In a prior post, we highlighted the way that Social Security disability benefits can help people suffering from mental disabilities. Essentially, people suffering from post traumatic stress disorder (PTSD), depression and schizophrenia, for example, can petition for benefits so that they can help make ends meet. It is estimated that mental illness is a reason for many new petitions.
So even while relief can be obtained for those who have a difficult time obtaining (or maintaining) a job because of their conditions, many people wonder if they should tell their employers about their struggles with mental illness. After all, mental illness is still steeped in social stigma despite its notoriety. In fact, the mass shootings that are covered in the media almost always involve a person who has a history of mental illness or psychiatric care.
Those who suffer from such disabilities may not want to reveal their condition out of fear that assignments will be taken away from them, that they may lose friends and allies in the office, or that they may even be terminated. However, there is a catch-22 with this position, because if a person asks for time off or falls behind on assignments because they are battling their disability, they may be viewed as an underachiever an may be fired anyway.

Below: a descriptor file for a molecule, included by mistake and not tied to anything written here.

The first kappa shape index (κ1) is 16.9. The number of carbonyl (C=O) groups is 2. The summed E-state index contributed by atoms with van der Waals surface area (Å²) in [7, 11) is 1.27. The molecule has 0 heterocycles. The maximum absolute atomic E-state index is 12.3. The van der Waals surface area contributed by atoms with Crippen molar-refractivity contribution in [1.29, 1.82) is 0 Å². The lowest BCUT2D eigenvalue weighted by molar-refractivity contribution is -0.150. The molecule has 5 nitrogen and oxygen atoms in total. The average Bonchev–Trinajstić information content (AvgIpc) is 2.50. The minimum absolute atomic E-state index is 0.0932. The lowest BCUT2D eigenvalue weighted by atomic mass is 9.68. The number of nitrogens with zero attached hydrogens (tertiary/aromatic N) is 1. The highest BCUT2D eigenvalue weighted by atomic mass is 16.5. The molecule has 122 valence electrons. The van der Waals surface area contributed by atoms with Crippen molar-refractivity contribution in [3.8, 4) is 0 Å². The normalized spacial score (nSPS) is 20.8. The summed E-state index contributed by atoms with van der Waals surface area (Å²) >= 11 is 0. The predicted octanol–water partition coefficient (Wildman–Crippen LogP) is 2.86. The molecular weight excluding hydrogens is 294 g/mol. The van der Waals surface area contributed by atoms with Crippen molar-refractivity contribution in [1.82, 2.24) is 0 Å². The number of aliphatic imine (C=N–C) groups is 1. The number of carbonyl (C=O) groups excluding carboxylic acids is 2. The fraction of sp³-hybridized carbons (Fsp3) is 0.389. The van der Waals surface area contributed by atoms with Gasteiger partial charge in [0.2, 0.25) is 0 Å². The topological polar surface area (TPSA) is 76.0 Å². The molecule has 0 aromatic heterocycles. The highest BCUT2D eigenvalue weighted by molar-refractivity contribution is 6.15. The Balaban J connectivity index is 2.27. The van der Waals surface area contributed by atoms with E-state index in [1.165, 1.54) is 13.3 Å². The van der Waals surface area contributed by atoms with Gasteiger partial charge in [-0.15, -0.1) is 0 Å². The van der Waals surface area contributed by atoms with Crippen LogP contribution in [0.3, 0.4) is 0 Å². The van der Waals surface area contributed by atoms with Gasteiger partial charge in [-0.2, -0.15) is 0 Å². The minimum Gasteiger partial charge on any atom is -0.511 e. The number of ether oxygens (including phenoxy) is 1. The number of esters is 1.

Fortunately, the Americans with Disabilities Act (ADA) is geared towards protecting people with disabilities in the workplace, but those who have been wronged may not have the resources to have their cases heard.
Nevertheless, the choice to tell an employer about mental disabilities is an intensely personal one. Talking it over with family, friends and an experienced attorney can help with the decision.